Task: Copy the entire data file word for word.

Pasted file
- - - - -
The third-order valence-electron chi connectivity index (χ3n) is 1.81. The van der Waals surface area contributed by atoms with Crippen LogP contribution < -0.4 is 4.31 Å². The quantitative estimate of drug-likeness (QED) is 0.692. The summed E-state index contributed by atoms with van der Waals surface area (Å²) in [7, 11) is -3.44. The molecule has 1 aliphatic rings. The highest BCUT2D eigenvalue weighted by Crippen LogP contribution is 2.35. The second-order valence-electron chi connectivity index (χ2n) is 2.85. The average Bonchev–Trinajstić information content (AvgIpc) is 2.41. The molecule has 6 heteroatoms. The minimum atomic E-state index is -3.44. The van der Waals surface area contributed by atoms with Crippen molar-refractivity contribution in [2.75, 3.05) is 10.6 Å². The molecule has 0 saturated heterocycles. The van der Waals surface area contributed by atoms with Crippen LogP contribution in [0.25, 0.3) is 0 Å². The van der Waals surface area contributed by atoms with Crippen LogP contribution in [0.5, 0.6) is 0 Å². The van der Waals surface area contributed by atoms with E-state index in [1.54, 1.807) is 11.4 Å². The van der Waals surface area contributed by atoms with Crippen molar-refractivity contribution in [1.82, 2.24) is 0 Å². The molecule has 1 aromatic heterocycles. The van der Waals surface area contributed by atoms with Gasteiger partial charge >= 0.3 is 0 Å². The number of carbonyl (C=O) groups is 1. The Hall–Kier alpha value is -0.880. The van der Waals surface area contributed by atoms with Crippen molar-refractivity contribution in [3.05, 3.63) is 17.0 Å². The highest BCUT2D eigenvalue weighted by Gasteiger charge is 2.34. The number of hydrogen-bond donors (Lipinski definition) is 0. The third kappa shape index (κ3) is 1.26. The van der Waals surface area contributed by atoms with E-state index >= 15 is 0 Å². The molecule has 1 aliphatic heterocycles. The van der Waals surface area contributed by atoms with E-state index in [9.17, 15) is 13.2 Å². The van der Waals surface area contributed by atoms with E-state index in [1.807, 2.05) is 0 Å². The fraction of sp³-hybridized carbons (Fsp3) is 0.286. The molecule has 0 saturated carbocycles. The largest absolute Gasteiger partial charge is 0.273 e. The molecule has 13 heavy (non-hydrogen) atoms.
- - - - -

The third-order valence-electron chi connectivity index (χ3n) is 1.81. The van der Waals surface area contributed by atoms with Crippen LogP contribution < -0.4 is 4.31 Å². The quantitative estimate of drug-likeness (QED) is 0.692. The summed E-state index contributed by atoms with van der Waals surface area (Å²) in [7, 11) is -3.44. The molecule has 1 aliphatic rings. The highest BCUT2D eigenvalue weighted by Crippen LogP contribution is 2.35. The second-order valence-electron chi connectivity index (χ2n) is 2.85. The average Bonchev–Trinajstić information content (AvgIpc) is 2.41. The molecule has 6 heteroatoms. The minimum atomic E-state index is -3.44. The van der Waals surface area contributed by atoms with Crippen molar-refractivity contribution in [2.75, 3.05) is 10.6 Å². The molecule has 0 saturated heterocycles. The van der Waals surface area contributed by atoms with Crippen LogP contribution in [0.25, 0.3) is 0 Å². The van der Waals surface area contributed by atoms with Crippen LogP contribution in [0.5, 0.6) is 0 Å². The van der Waals surface area contributed by atoms with E-state index in [1.54, 1.807) is 11.4 Å². The van der Waals surface area contributed by atoms with Crippen molar-refractivity contribution in [1.82, 2.24) is 0 Å². The molecule has 1 aromatic heterocycles. The van der Waals surface area contributed by atoms with Gasteiger partial charge >= 0.3 is 0 Å². The number of carbonyl (C=O) groups is 1. The Hall–Kier alpha value is -0.880. The van der Waals surface area contributed by atoms with Crippen molar-refractivity contribution in [3.05, 3.63) is 17.0 Å². The highest BCUT2D eigenvalue weighted by Gasteiger charge is 2.34. The number of hydrogen-bond donors (Lipinski definition) is 0. The third kappa shape index (κ3) is 1.26. The van der Waals surface area contributed by atoms with E-state index >= 15 is 0 Å². The molecule has 1 aliphatic heterocycles. The van der Waals surface area contributed by atoms with E-state index in [9.17, 15) is 13.2 Å². The van der Waals surface area contributed by atoms with E-state index in [1.807, 2.05) is 0 Å². The fraction of sp³-hybridized carbons (Fsp3) is 0.286. The molecule has 0 saturated carbocycles. The largest absolute Gasteiger partial charge is 0.273 e. The molecule has 13 heavy (non-hydrogen) atoms.